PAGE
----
In the background in Britain we’ve got the hearings for Dr Freeman, formerly of Team Sky. It’s hard to know what to make of it, essentially it’s an inquiry as to whether he’s fit to be a medic rather than a review of British Cycling and Team Sky but UK Anti-Doping are taking part. Some of it is embarrassing bordering on vaudeville with talk of Shane Sutton’s erectile dysfunction treatment but there’s a serious side as presumably if Sutton was treated for any medical condition as part of Freeman’s private practice then there ought to be notes, prescriptions, correspondence and other paper trails. The same goes for a cycling team when it comes to the medical files of their top riders but these seem to have all been on one person’s laptop alone with no cloud copy, no back-up, no email sharing. One to watch and hopefully the hearings can reach a conclusion without any further postponements.

44 thoughts on “Thursday Shorts”

  1. Could see Moscon at Astana or UAE. A move to an Italian environment (Italian based teams if not sponsors) might get the best out of him, especially an experienced DS like Martinelli.

  2. Moscon is 26 so it’s not a question of ‘growing up’, and there’s no excuse for racism.

    As for the Freeman case, one would have to be terminally delusional to believe that all of this was down to incompetence, losing data/laptops, etc., and that it was only Freeman’s actions. Those who back British Cycling and/or Sky/Ineos no matter what will continue to proclaim this, but there’s now so much evidence of nefarious goings on it’s just silly.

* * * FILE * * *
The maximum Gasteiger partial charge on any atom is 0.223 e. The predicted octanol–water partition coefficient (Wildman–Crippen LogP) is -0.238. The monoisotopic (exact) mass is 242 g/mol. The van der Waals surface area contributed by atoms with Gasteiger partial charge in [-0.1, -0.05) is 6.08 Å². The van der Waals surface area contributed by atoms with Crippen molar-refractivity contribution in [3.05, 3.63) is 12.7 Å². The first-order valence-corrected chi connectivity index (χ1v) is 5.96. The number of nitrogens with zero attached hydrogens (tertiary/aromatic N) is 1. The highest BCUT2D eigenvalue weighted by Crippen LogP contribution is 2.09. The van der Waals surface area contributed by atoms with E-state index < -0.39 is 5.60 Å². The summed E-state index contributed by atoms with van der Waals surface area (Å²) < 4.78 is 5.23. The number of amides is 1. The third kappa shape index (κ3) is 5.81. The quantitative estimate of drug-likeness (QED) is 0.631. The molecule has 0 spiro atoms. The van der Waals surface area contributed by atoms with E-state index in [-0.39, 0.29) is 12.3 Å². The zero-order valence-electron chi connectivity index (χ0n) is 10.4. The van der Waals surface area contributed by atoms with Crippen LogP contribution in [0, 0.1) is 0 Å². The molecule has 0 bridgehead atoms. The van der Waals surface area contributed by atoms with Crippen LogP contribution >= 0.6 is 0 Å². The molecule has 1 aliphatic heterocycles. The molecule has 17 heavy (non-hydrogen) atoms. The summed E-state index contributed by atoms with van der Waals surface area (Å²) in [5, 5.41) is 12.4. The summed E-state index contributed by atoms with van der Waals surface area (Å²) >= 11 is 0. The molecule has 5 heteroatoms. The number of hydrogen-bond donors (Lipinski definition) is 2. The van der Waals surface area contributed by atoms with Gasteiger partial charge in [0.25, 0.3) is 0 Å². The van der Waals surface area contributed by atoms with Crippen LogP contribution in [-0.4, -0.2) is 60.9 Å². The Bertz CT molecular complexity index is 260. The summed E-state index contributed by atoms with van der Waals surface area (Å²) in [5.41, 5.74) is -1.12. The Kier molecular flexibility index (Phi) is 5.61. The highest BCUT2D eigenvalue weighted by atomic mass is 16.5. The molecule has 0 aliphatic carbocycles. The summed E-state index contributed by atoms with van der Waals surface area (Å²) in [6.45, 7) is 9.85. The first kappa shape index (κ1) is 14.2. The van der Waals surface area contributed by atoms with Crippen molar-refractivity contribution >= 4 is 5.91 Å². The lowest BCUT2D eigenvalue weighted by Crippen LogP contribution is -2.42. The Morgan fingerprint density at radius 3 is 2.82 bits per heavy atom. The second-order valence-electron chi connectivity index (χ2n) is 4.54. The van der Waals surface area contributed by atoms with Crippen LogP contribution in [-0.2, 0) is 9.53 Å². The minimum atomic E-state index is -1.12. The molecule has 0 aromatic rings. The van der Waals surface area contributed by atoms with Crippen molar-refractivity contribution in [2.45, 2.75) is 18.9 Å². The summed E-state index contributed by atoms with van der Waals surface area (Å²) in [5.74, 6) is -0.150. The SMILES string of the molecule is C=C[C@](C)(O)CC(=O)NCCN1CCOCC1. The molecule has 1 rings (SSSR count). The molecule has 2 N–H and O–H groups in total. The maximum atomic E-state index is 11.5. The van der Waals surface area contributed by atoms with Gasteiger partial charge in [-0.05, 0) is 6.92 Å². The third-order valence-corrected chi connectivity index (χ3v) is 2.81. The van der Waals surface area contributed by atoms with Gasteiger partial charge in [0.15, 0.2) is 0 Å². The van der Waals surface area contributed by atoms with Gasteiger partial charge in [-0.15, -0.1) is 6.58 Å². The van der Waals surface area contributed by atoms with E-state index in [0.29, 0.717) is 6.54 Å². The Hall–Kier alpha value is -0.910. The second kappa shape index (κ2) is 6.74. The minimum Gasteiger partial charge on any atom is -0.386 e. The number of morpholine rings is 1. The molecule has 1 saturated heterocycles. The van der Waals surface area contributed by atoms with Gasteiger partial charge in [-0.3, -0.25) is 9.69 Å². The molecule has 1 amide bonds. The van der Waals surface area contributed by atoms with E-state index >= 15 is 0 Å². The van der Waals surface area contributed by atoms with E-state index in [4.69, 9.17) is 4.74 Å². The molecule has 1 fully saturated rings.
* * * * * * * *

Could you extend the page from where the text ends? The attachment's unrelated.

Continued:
• In my world people do grow up, mature, undergo significant character development, learn to deal with a hot temper or other personality issues – call it what you will – also in their late twenties and even in their thirties.

      As for racism, I’m still quite disinclined to brand him as a racist. If I called him a racist solely on the basis of what I can truly say I know about him, it would in my opinion be just an exercise in…well, you know what. If I want to make a public stand against racism or to keep ridiculing racists, there are better ways to do it and more appropriate targets,
      But then, I haven’t read what “people in peloton” have told us about Moscon’s habitual and continuing use of racist language.
      PS I’d like to think my mind is not set and it’s not that I wouldn’t like to make progress, but it ain’t easy without any names, quotes or indeed links.